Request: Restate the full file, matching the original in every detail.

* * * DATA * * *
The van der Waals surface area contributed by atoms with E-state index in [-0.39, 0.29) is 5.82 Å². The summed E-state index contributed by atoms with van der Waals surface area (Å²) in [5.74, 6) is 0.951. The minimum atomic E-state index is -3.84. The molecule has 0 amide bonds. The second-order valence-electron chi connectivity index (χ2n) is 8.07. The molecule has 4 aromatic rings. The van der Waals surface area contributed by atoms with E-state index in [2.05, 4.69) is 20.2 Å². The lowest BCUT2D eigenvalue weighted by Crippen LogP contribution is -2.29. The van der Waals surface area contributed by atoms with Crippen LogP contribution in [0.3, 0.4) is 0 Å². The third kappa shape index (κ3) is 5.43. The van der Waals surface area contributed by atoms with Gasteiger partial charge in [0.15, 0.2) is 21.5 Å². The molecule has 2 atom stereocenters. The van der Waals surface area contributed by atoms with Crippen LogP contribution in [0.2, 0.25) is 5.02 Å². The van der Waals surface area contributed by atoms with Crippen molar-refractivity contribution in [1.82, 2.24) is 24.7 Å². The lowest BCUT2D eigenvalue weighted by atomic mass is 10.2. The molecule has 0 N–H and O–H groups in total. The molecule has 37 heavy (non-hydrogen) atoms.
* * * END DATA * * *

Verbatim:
The van der Waals surface area contributed by atoms with E-state index in [-0.39, 0.29) is 5.82 Å². The summed E-state index contributed by atoms with van der Waals surface area (Å²) in [5.74, 6) is 0.951. The minimum atomic E-state index is -3.84. The molecule has 0 amide bonds. The second-order valence-electron chi connectivity index (χ2n) is 8.07. The molecule has 4 aromatic rings. The van der Waals surface area contributed by atoms with E-state index in [2.05, 4.69) is 20.2 Å². The lowest BCUT2D eigenvalue weighted by Crippen LogP contribution is -2.29. The van der Waals surface area contributed by atoms with Crippen LogP contribution in [0.3, 0.4) is 0 Å². The third kappa shape index (κ3) is 5.43. The van der Waals surface area contributed by atoms with Gasteiger partial charge in [0.15, 0.2) is 21.5 Å². The molecule has 2 atom stereocenters. The van der Waals surface area contributed by atoms with Crippen LogP contribution in [0.2, 0.25) is 5.02 Å². The van der Waals surface area contributed by atoms with Crippen molar-refractivity contribution in [1.82, 2.24) is 24.7 Å². The lowest BCUT2D eigenvalue weighted by atomic mass is 10.2. The molecule has 0 N–H and O–H groups in total. The molecule has 37 heavy (non-hydrogen) atoms.